By Guest Contributor: Lakshmi Gandhi (@LakshmiGandhi)
How many of you have read Going Clear, journalist Lawrence Wright’s bestselling book about the Church of Scientology? I ask because I find myself constantly thinking of scenes from that book each week while watching Quantico. The CIA as it is portrayed on this show seems like a horrible, cult-like place determined to undermine the confidence and sense of self in its employees, all for the sake of enforcing the fact that it is the only source of truth.
While that may sound extreme, it was hard not to think that both Alex and Ryan were being subjected to a Scientology-style auditing process by those around them. As we learned last week, Shelby and Nimah have been enlisted as handlers for Quantico’s leading couple as they go through training. While last week’s scenes were cute and friendly, Miranda tells them this week that they have to get meaner and go deeper.
“A good handler pushes, gets in their heads, manipulates,” Miranda tells both Nimah and Shelby. Shelby immediately takes these instructions to heart and begins to push Alex on every detail. Because Alex instantly recognizes the change in Shelby, she lashes out immediately.
“Where is this coming from?” Alex asks angrily. “Most of the big decisions I’ve made, you’ve stood right by me.”
Shelby isn’t naturally a mean girl, so she isn’t quite sure how to react. It will be interesting to see how long the tension between the once and future frenemies.
Here’s what else stood out this episode.
I’m worried about how they are portraying Sebastian’s character. I want to say right off the bat that there is nothing wrong with being religious or choosing not to be sexually active. However, I have to shake my head at the fact that this show’s writers’ room decided to make the only inhibited character in the history of Quantico a young Asian American male.
This week we finally got to really meet Sebastian Chen (who is portrayed by David Lim.) During one of the CIA’s audit-like sessions, David is forced to sit in a chair before his fellow recruits and answer a series of personal questions. The first one addressed to him was ‘When did you last have sex?’ Before Sebastian gets the chance to answer, he’s interrupted by Russell Tovey’s character Harry Doyle.
“I think you are asking the wrong person,” he tells Sebastian’s interrogator. Sigh. First off, was this scene at all necessary? Secondly, Harry’s quote doesn’t even make sense. How can a question during an interrogation be asked to the wrong person?
Despite the fact that Quantico clearly had no idea what to do with Li Jun Li last year, I was still hoping they’d make Sebastian into a well-rounded, interesting character. Instead, viewers saw him gratuitously dismissed and interrupted by a white male character known for his obnoxiousness. Let’s all cross our fingers that the show does better by Sebastian next week.
I think there are too many characters this season. One of my favorite parts of this week’s episode was when we saw Alex and Ryan analyze the strengths and weaknesses of each of their CIA co-workers. It was an interesting and fun way to introduce viewers to the host of new characters on the show this season. Unfortunately, because there are so many new faces it was hard to keep track of everyone as they flashed by. We did meet a new character who was a wedding planner-turned-CIA agent (that’s an interesting career path) and she turned out to be totally awful and evil. Hmm.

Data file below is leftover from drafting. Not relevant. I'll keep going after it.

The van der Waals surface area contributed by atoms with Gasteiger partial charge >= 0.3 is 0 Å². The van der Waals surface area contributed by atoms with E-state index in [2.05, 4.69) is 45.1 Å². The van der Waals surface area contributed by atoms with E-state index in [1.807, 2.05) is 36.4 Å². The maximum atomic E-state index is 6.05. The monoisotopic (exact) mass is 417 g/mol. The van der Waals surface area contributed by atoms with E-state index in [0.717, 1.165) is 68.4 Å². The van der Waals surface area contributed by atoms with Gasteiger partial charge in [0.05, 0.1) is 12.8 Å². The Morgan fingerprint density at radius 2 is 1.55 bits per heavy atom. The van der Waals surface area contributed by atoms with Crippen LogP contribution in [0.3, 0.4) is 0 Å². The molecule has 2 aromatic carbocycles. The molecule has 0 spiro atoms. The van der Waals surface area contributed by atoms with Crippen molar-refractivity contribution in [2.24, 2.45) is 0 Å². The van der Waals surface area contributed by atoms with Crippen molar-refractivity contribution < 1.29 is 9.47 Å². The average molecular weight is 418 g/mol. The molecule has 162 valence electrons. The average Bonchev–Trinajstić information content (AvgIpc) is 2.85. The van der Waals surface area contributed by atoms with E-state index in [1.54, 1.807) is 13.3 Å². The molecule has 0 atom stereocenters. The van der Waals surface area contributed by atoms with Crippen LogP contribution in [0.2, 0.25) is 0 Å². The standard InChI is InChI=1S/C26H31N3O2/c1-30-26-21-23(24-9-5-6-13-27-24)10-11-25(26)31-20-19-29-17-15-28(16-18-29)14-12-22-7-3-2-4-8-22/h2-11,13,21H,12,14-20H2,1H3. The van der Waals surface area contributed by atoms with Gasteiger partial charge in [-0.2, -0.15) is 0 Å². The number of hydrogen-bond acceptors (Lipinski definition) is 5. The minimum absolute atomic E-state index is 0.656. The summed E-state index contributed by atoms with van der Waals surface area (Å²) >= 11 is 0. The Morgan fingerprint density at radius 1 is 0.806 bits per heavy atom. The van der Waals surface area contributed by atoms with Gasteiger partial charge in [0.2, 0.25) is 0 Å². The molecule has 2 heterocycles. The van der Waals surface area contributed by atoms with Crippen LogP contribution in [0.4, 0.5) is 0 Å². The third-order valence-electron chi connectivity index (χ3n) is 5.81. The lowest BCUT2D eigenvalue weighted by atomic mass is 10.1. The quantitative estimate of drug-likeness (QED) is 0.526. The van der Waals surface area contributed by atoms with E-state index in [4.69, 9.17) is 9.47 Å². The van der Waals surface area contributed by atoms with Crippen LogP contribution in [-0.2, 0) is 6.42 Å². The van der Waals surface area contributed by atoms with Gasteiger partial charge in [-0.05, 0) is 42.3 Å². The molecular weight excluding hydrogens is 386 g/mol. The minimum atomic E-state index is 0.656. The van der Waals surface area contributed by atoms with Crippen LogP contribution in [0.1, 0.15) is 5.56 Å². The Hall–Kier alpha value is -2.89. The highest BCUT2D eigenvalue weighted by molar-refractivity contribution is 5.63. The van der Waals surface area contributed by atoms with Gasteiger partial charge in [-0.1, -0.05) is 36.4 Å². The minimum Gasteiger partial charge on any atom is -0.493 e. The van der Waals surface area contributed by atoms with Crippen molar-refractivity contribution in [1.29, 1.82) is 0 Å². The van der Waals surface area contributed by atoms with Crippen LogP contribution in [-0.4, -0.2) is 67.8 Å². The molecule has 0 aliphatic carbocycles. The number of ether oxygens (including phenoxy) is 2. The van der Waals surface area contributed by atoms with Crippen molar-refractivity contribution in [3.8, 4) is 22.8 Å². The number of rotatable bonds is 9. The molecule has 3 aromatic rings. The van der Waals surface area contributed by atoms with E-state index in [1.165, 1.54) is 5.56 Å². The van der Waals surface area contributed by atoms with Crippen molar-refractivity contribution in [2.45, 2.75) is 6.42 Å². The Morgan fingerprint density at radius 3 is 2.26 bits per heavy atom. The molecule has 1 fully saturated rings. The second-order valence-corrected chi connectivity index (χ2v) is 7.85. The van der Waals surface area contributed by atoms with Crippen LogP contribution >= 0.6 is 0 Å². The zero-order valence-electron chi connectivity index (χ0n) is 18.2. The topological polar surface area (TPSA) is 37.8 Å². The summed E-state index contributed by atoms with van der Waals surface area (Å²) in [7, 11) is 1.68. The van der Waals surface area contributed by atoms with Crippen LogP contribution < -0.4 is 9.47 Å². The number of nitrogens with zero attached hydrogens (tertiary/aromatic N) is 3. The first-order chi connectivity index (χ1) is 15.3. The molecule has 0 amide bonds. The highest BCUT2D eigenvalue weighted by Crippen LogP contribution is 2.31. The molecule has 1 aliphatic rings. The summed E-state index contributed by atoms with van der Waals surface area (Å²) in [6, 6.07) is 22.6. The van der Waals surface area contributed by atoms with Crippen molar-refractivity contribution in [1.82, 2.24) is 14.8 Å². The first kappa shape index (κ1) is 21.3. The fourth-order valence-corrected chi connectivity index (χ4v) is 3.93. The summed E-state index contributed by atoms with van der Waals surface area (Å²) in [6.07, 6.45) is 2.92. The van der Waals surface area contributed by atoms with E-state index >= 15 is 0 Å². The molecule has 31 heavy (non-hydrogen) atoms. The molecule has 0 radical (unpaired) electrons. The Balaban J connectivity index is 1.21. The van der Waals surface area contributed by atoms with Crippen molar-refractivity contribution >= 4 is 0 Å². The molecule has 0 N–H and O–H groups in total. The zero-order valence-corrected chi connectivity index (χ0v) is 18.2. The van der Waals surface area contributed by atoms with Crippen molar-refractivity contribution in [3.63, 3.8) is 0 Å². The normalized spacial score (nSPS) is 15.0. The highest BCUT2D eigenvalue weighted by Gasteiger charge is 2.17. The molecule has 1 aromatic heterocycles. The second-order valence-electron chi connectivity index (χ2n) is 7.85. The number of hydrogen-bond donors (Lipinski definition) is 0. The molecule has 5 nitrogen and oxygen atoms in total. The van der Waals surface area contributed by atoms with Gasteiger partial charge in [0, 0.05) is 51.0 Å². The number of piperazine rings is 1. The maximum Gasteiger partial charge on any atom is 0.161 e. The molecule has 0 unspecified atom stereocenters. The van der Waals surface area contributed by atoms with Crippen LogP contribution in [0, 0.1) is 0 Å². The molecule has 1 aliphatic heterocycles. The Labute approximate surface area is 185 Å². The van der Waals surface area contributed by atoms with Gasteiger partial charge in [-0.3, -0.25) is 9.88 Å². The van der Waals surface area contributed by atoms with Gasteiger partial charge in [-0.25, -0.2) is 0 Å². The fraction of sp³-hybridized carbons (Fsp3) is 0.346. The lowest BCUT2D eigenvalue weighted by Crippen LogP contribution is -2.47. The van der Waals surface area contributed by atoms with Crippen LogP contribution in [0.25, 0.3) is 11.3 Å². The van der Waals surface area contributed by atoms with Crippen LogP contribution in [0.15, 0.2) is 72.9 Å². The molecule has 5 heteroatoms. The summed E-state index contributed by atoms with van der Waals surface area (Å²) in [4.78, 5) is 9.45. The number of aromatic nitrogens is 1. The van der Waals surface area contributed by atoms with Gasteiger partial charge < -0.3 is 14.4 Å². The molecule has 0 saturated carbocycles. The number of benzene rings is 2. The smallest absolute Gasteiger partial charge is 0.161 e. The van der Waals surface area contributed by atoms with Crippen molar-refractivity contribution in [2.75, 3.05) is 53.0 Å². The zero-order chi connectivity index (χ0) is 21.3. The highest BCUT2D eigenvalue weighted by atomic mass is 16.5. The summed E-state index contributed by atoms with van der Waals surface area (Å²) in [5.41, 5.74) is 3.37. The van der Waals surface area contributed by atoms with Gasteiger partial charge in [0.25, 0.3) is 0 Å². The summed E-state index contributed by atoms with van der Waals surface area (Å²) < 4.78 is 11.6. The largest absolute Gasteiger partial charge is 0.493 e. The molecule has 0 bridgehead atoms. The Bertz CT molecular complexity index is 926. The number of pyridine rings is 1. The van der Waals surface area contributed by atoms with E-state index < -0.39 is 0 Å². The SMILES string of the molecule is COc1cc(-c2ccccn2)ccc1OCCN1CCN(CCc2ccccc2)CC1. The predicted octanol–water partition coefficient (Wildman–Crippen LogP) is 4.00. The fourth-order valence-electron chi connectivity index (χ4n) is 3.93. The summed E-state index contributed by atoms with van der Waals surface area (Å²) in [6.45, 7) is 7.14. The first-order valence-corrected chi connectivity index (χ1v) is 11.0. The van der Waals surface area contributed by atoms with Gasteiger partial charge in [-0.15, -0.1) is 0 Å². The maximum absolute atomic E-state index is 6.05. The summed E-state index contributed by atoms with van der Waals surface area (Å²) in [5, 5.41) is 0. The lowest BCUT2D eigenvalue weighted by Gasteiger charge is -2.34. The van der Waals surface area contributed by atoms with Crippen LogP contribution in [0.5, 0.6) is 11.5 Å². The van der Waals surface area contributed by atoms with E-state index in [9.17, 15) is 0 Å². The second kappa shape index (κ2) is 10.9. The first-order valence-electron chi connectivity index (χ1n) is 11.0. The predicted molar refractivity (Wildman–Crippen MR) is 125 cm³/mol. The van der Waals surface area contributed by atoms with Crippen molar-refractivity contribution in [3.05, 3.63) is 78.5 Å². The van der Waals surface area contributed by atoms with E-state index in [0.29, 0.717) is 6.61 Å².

I wish that we got to see more of everyone. It’s great that Quantico has such a diverse cast, but if they aren’t even the lines and screen time to shine the show will continue to feel cluttered and confusing.
Alex Parrish has a goofy sense of humor. I’ve long been on record that geeky Alex is the best Alex. The fact that she nicknamed the rouge evil CIA faction the AIC because “it’s CIA backwards!” was really adorable. I wish we got to see more of witty, goofy Alex than the emotionally and physically tortured Alex we see too often on this show.
Apparently someone thought this show needed more daddy issues. Remember a couple of weeks ago when I noted that Lydia and Owen’s father-daughter relationship seemed sweet and healthy? It turns out I was totally wrong! Lydia is angry at her father for supposedly manipulating the top brass at Langley into altering her career path and having her work directly with her father. Nasty things are said and Lydia implies that Owen did something terrible in the past that prevents the CIA from ever trusting him to lead an operation again. (He sounds a lot like Liam, and we all know what happened there.)
But wait, what about the present day timeline? Just like last season, I find myself completely uninterested in the terrorist attack at the center of this show. (I am also thoroughly confused by it.) I did enjoy seeing Shelby slowly come into her own during the investigation and I hope that she’ll be at the center of solving the mystery in the coming weeks.
What about you, dear viewers? Are you having a hard time keeping track of all of the new characters? Were you as annoyed about how Sebastian was treated this episode as I was? And are you interested in the terrorism plot?
Lakshmi Gandhi is a journalist and pop culture writer based in New York. Her work has appeared in Metro New York, NBC Asian America and NPR’s Code Switch blog, among other sites. She likes it when readers tweet her @LakshmiGandhi with their thoughts on Asian American issues and romance novels.
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